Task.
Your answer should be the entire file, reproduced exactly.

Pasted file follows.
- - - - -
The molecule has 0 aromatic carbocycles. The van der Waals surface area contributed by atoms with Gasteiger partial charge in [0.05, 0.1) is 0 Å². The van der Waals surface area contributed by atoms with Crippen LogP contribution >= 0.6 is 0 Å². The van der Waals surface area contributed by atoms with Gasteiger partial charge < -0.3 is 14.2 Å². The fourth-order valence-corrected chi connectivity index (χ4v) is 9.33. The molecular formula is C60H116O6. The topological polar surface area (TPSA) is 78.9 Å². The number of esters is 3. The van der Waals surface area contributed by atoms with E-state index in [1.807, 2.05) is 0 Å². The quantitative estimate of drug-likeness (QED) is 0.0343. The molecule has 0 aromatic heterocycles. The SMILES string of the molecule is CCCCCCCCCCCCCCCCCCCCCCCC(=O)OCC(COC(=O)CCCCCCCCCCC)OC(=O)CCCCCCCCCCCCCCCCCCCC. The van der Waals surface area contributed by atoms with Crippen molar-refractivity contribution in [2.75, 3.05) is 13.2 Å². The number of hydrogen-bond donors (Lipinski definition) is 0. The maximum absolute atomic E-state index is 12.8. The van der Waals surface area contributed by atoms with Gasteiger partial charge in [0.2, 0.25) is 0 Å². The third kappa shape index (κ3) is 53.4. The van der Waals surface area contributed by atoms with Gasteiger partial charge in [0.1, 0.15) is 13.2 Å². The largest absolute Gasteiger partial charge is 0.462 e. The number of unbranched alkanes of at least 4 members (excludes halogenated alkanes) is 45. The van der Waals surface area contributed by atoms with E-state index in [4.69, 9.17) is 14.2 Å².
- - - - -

The molecule has 0 aromatic carbocycles. The van der Waals surface area contributed by atoms with Gasteiger partial charge in [0.05, 0.1) is 0 Å². The van der Waals surface area contributed by atoms with Crippen LogP contribution >= 0.6 is 0 Å². The van der Waals surface area contributed by atoms with Gasteiger partial charge < -0.3 is 14.2 Å². The fourth-order valence-corrected chi connectivity index (χ4v) is 9.33. The molecular formula is C60H116O6. The topological polar surface area (TPSA) is 78.9 Å². The number of esters is 3. The van der Waals surface area contributed by atoms with E-state index in [1.807, 2.05) is 0 Å². The quantitative estimate of drug-likeness (QED) is 0.0343. The molecule has 0 aromatic heterocycles. The SMILES string of the molecule is CCCCCCCCCCCCCCCCCCCCCCCC(=O)OCC(COC(=O)CCCCCCCCCCC)OC(=O)CCCCCCCCCCCCCCCCCCCC. The van der Waals surface area contributed by atoms with Crippen molar-refractivity contribution in [2.75, 3.05) is 13.2 Å². The number of hydrogen-bond donors (Lipinski definition) is 0. The maximum absolute atomic E-state index is 12.8. The van der Waals surface area contributed by atoms with Gasteiger partial charge in [0.2, 0.25) is 0 Å². The third kappa shape index (κ3) is 53.4. The van der Waals surface area contributed by atoms with Gasteiger partial charge in [0.1, 0.15) is 13.2 Å². The largest absolute Gasteiger partial charge is 0.462 e. The number of unbranched alkanes of at least 4 members (excludes halogenated alkanes) is 45. The van der Waals surface area contributed by atoms with E-state index in [4.69, 9.17) is 14.2 Å².